This bottle of Arizona wine—yes, people are making the
stuff in that arid land of intolerance—declares itself “big yet subtle
and well balanced.” Kind of a bloodless description when you c
As the members of San Fermin stood in the parking lot of
the Red Lion Hotel near Portland International Airport last October,
staring at their rented tour van, it took them a moment to process wha
Music StoriesWho: Colin Jenkins (vocals, guitar, percussion), Steve Amon (keyboards), Richard Bennett (bass), Lee Ritter (drums).
Sounds like: A ’60s lounge band from Miami time-warped to present-day Portland.
For fans of: Frank Sinatra, the Beach Boys, Pink Martini.
Why you care: Colin Jenkins chronicles Portland
weirdness through Rio Grands’ forthcoming
[LES GIRLS] During the 15 years since Miho Hatori and Yuka Honda vanished into the intercontinental ether, their duo act, Cibo Matto, wasn’t
quite forgotten. If their initial pair of albums haven�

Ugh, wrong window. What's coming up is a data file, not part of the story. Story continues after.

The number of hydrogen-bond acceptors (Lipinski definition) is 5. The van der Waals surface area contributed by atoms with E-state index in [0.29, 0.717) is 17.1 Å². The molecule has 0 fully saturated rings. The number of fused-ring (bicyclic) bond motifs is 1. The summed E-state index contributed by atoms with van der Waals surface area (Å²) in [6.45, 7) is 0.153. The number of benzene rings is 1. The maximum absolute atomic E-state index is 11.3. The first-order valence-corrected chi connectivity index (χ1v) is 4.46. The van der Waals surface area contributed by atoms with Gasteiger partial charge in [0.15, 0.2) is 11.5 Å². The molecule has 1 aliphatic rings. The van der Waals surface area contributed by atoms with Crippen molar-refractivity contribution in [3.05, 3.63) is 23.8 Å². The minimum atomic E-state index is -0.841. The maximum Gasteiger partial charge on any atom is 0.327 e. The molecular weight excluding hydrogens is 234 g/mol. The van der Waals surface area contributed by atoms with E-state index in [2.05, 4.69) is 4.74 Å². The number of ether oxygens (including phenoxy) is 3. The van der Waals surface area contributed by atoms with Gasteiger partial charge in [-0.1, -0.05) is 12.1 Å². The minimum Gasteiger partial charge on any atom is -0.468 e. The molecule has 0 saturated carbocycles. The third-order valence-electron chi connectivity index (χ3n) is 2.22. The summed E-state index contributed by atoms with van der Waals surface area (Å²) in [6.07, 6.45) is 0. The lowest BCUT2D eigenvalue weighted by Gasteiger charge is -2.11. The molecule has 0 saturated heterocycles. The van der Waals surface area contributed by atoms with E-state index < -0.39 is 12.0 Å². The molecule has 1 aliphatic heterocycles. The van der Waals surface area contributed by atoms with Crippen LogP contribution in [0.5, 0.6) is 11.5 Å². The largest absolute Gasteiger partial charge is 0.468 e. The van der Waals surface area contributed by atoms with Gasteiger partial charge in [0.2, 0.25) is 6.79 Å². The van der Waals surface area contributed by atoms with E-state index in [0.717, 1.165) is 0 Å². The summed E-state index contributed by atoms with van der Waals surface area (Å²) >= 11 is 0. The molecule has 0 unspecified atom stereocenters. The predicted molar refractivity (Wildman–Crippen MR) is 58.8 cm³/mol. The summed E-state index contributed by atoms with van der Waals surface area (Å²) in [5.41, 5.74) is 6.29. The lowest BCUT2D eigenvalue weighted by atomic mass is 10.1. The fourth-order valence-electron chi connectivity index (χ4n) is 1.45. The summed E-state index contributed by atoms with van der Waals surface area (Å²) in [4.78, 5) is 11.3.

Art-damaged soul with an appetite for destruction.
Carlos Hernandez takes pleasure in harming the things he
cherishes most. In his band, Ava Luna, the Brooklyn-based musician
defaces the classic soul music he grew up on, stabbing it with dissonant
Frontier folk-rock born in the Oregon woods gets wild in Portland.
Alsea is a woodsy outpost roughly halfway
between Corvallis and the Oregon Coast. It’s the kind of place that’s
colored with every shade of green and brown, a logging target and
Father-son bonding over the 2014 Portland Jazz Festival.
My first clear musical memory is walking into my dad’s
wood shop and hearing the opening bars of John Coltrane’s “Giant Steps”
on his dust-caked boom box. It certainly wasn’t the first t
[MORTAL FOLK] In addition to his
tremendous songwriting prowess, Mark Kozelek’s interest in fascinating
subject matter has earned him a huge cult following. Since forming Sun Kil Moon
Why it’s time for the indie-rock giants to break up—again.
Frank Black doesn’t care about the Pixies.
He made that clear 20
years ago, when he famously broke up the band via fax, and he
reiterated how few fucks he gives this past fall. Bassist Kim Dea
Quilt’s heady psych-folk is knit from earth grids, choirs and 40-oz. beers.
A sort of paranormal propulsion nudges each harmony Quilt
imbues its music with—equal parts certainty and unknowing, reticence and
confidence. Melodies are all-encompassing, admitting just enoug